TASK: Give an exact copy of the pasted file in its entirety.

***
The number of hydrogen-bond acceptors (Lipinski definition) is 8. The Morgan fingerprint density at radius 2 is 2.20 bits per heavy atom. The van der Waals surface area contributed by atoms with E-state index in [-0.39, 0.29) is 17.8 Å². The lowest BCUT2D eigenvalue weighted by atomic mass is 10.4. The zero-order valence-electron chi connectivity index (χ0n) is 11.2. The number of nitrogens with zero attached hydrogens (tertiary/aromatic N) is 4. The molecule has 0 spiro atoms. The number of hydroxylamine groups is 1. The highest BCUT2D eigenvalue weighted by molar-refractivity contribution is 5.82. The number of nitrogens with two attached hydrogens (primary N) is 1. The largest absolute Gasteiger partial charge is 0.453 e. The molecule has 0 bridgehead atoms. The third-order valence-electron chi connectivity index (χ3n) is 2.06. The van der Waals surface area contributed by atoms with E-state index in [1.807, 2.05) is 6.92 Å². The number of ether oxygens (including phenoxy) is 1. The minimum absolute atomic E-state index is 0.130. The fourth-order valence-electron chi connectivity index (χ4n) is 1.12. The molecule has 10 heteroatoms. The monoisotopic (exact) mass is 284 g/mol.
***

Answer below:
The number of hydrogen-bond acceptors (Lipinski definition) is 8. The Morgan fingerprint density at radius 2 is 2.20 bits per heavy atom. The van der Waals surface area contributed by atoms with E-state index in [-0.39, 0.29) is 17.8 Å². The lowest BCUT2D eigenvalue weighted by atomic mass is 10.4. The zero-order valence-electron chi connectivity index (χ0n) is 11.2. The number of nitrogens with zero attached hydrogens (tertiary/aromatic N) is 4. The molecule has 0 spiro atoms. The number of hydroxylamine groups is 1. The highest BCUT2D eigenvalue weighted by molar-refractivity contribution is 5.82. The number of nitrogens with two attached hydrogens (primary N) is 1. The largest absolute Gasteiger partial charge is 0.453 e. The molecule has 0 bridgehead atoms. The third-order valence-electron chi connectivity index (χ3n) is 2.06. The van der Waals surface area contributed by atoms with E-state index in [1.807, 2.05) is 6.92 Å². The number of ether oxygens (including phenoxy) is 1. The minimum absolute atomic E-state index is 0.130. The fourth-order valence-electron chi connectivity index (χ4n) is 1.12. The molecule has 10 heteroatoms. The monoisotopic (exact) mass is 284 g/mol.